Unable to trim 2x4s at an angle for top plate

Howdy all,

I am new to Sketchup and so far it has been fairly intuitive, but I’ve reached a dead-end on trimming the 2x4s in order to create the shed roof. I thought I could draw a line, creating a trim line and then push the un-needed portion off. Same for a front door and windows. Is it because the 2x4 is a component? If so, is there a way to revert a component to a basic shape?



20210721_GardenShed.skp (230.8 KB)

To modify a component the way you want, you must first open it for edit. Otherwise the line you draw is outside the component and doesn’t interact with it.

Steve is correct that you need to open the component for editing so that the drawn line can interact with the geometry.

Before you do that, however, you’ll need to make the components unique or they will all get cut to the same length. I did that for the pairs in the GIF but not for the rest of them and here’s what happens.

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Thank you both for your help. I was able make them all fit.

Now on to figuring out how to do the top plate.

One final question. Are you using the web-based version or the paid version. Do the paid version make it any easier in learning the product?

Thanks again,


You should be able to draw the top plate right on top of the cut studs. Probably easiest to use the Rectangle tool.

I opened your model in SketchUp Pro (the paid desktop version) only because it was slightly faster than uploading it to the web version. There’s really no difference in ease of learning between the versions. The paid versions offer some additional tools and in the case of the desktop versions, options to add more tools in the form of extensions. Whether or not you need those depends on what you are modeling. Either way you should get comfortable with the native tools first. SketchUp Pro also gives you LayOut which is useful for creating various types of documentation from your SketchUp models.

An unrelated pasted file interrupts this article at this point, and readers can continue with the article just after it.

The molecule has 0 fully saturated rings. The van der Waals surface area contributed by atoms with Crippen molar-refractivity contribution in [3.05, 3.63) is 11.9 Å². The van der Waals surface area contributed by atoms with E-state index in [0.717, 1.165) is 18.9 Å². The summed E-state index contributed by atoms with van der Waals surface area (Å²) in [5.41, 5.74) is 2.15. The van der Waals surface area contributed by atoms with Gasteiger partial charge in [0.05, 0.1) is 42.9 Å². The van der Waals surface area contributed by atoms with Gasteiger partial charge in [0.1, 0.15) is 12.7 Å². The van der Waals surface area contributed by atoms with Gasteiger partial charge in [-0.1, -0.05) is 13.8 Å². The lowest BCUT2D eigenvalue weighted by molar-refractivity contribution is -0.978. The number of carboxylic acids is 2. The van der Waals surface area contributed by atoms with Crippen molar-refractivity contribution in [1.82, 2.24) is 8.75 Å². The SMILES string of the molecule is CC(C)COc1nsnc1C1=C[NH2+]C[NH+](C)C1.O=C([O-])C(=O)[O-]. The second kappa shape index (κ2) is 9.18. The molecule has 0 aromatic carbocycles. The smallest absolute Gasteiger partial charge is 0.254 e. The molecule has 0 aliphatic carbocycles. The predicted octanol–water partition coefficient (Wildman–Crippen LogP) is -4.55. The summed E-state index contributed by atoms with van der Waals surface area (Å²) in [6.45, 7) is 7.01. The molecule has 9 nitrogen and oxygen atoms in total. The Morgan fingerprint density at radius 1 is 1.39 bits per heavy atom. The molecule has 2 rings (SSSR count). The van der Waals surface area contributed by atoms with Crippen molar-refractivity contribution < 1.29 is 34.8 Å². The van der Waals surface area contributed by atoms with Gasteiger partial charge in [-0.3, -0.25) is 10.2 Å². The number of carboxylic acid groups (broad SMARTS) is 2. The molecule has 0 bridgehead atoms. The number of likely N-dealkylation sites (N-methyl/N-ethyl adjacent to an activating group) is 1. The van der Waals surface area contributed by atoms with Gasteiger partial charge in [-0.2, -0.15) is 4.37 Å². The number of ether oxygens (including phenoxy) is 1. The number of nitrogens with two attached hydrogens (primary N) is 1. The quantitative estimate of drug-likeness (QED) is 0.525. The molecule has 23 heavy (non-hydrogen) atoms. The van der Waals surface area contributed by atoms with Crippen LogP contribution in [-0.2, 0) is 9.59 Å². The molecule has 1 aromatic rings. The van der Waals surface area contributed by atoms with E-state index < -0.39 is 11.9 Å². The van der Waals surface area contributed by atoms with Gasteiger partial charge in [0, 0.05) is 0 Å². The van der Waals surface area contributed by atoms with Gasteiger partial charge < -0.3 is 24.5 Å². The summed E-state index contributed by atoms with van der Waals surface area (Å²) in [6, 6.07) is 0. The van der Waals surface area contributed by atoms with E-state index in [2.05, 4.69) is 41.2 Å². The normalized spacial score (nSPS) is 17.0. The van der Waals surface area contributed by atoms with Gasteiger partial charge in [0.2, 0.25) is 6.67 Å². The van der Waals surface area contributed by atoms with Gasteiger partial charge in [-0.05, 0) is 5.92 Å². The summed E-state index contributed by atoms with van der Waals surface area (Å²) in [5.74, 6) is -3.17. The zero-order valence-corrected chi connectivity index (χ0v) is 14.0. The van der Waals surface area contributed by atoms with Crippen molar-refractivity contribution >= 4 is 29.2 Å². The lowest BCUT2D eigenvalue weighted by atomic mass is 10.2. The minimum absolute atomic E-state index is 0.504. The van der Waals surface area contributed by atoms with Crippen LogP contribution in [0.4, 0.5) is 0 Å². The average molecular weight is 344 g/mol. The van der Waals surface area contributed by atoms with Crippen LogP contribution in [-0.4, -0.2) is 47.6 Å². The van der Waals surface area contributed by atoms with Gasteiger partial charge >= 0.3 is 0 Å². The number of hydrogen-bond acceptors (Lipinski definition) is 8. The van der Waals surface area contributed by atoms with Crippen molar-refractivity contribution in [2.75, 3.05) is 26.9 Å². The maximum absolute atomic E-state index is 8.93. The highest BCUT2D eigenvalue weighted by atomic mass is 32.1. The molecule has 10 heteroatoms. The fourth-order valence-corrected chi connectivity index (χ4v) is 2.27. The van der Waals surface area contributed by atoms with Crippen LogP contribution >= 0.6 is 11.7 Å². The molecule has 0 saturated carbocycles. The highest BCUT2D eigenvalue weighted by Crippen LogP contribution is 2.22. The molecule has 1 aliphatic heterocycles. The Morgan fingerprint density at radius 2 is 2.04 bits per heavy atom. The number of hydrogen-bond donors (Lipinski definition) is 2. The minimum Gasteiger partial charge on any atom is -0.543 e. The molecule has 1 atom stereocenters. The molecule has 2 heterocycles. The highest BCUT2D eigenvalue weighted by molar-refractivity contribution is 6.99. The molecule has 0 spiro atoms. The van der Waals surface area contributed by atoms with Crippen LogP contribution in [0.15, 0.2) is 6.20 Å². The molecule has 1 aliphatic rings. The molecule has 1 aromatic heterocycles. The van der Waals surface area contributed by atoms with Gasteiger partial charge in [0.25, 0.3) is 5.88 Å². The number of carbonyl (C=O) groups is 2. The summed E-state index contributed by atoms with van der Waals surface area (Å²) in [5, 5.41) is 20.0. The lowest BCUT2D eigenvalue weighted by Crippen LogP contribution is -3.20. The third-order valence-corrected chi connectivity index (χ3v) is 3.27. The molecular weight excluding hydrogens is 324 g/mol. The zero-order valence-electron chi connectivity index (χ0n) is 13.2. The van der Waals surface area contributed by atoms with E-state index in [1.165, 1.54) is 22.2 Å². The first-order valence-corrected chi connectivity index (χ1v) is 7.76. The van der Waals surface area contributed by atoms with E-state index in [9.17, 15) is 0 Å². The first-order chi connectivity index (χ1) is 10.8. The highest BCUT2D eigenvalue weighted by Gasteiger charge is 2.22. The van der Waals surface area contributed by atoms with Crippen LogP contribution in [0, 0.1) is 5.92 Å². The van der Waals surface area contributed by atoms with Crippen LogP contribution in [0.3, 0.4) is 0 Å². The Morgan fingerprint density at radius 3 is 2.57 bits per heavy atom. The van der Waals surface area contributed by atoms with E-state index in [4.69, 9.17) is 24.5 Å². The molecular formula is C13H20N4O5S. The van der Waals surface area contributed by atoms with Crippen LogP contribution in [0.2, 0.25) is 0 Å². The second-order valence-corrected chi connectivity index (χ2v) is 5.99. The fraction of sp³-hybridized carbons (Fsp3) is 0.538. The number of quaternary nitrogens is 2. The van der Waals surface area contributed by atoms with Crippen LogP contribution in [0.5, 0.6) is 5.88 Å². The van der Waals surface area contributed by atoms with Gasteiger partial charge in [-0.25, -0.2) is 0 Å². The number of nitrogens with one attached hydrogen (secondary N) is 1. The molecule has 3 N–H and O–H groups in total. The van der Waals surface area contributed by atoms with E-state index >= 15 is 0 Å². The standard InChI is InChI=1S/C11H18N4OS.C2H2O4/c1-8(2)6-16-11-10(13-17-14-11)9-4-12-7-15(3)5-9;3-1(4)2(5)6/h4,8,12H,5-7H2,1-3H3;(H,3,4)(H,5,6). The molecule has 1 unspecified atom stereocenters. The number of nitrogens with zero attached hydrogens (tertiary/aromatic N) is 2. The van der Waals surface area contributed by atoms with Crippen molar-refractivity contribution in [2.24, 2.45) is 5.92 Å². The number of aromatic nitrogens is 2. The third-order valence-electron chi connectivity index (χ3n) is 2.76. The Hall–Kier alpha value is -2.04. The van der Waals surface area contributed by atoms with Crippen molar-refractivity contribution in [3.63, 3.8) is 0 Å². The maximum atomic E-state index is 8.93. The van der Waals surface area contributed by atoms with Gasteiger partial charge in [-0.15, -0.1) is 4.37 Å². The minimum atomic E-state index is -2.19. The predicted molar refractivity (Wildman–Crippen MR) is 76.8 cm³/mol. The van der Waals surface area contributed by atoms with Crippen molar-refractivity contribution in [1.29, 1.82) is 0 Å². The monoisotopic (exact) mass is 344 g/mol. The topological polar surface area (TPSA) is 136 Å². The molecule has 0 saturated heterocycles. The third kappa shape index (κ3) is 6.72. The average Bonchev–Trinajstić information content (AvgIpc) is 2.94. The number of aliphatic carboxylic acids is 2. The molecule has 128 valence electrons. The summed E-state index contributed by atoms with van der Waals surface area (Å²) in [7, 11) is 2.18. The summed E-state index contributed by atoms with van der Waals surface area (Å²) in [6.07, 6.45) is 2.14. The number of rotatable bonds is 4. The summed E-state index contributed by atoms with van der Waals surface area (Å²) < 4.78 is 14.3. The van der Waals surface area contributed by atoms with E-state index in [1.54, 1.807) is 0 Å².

Another consideration would be using SketchUp for your work. If you are planning to do that, you would need either SketchUp Shop or SketchUp Pro.

Just from a carpentry standpoint, I’m not sure I’d bother with a top plate. Of course your particular need may require one.

Hi Shep - Interesting idea that deserves some thought. I don’t want to be one who says “Because that’s the way I’ve always done it”.



From a carpentry POV, it’s much easier to cut things square. So a flat plat atop square cut studs would be standard. But it also serves a point because the rafters will normally be birdsmouthed over the plate, which arguably is a better joint than two flat surfaces meeting.

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I see rough framers do what Shep drew all the time.

Simpson makes fasteners for this type of rafter to top plate connection.

They do. But now you have to buy two plates and bang in up to 20 nails for each rafter. If you do it the traditional way, no need for any plates and you use two nails at most!